The Appleton Post-Crescent published some tips from the Wisconsin Dept. of Natural Resources on how to spot chimney swifts. Some likely locations in the Fox Cities area would be older downtown churches, schools, theaters, public buildings and industrial sites with large brick chimneys.
On the evening of September 7th 2014 Janesville (an official Wisconsin “Bird City“) had a “Swift Night Out” event. 860 migrating swifts were counted descending the chimney to spend the night at the Washington Elementary school before continuing their journey to South America. Thanks to Joni Denker for sharing this impressive video on YouTube and posting on eBird.org. Janesville’s Bird City Facebook page is here.
At Madison East High School, you can watch a swirl of swifts descending into this unusual 4-part chimney for the night. Park in the rear and view from the lunch tables in the central courtyard. The show starts just after the sun sets at 2222 E. Washington Avenue, Madison, WI
The Wisconsin Humane Society’s wildlife rehab center in Milwaukee cares for over 5,000 sick, injured and orphaned wild animals every year. This lucky swift made a full recovery:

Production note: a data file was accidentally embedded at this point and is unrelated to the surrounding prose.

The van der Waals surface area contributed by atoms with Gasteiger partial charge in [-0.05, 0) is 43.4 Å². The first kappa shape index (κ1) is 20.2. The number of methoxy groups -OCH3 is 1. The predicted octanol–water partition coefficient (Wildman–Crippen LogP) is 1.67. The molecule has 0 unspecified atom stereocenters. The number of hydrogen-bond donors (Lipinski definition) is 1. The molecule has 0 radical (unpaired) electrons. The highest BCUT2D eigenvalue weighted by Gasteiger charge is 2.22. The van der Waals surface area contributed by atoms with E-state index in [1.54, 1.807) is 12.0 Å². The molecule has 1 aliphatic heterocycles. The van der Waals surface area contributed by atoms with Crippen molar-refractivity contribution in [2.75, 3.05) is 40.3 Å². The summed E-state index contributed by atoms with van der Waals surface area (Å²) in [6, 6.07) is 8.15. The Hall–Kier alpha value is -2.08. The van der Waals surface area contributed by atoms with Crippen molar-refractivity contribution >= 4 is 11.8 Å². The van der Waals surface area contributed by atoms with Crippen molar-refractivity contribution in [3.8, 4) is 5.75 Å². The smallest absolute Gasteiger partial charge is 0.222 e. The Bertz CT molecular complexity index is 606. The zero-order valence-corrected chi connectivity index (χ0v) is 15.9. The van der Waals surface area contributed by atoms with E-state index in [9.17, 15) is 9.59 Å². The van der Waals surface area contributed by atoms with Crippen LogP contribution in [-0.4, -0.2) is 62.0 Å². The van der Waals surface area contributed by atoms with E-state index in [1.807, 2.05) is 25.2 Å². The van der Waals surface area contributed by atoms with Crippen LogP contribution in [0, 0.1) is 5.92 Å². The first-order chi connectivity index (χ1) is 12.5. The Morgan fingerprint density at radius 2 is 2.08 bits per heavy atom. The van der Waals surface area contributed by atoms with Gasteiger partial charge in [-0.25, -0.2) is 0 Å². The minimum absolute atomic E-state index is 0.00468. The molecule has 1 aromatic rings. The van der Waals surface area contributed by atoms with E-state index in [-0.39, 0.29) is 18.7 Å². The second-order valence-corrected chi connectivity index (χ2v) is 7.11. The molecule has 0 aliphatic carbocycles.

Matt had suffered a mild concussion from a collision and was stunned. Because Swifts eat on the wing and don’t know how to feed on the ground, Wildlife staff diligently hand fed mealworms to Matt every half an hour to make sure he had enough to eat. After several days of hand-feeding and medical treatment, Matt finally perked up and was ready to be released!
Ramsey Schlissel tells us that ground has broken on the Hartland chimney tower project. A huge chimney at the historic White Elm Nursery, a roosting site for about 1000 swifts, was demolished this year. The Hartland community raised funds to build a replacement “chimney”. Hopes are high that migrating swifts will relocate this fall to the nearby Ice Age Trail – John Muir Lookout, south of town along the Bark River.
The WI Chimney Swift Working Group has advanced their agenda of acquainting more Wisconsin citizens with Chimney Swifts during autumn of 2013. At the last meeting of the Working Group, we met with faculty and students from Hartland to assist them with planning a replacement roost chimney for an historic building there that has hosted more than 1000+ swifts for their fall roost. Plans for the new chimney are in process.
During autumn of 2013, swift watches took places at over 120 sites in Wisconsin. Plans are underway for more watches in 2014, plus the building of swift towers at a number of locations in Wisconsin. A new Chimney Swift Working Group website is in process also. Check back here for more news as these projects unfold.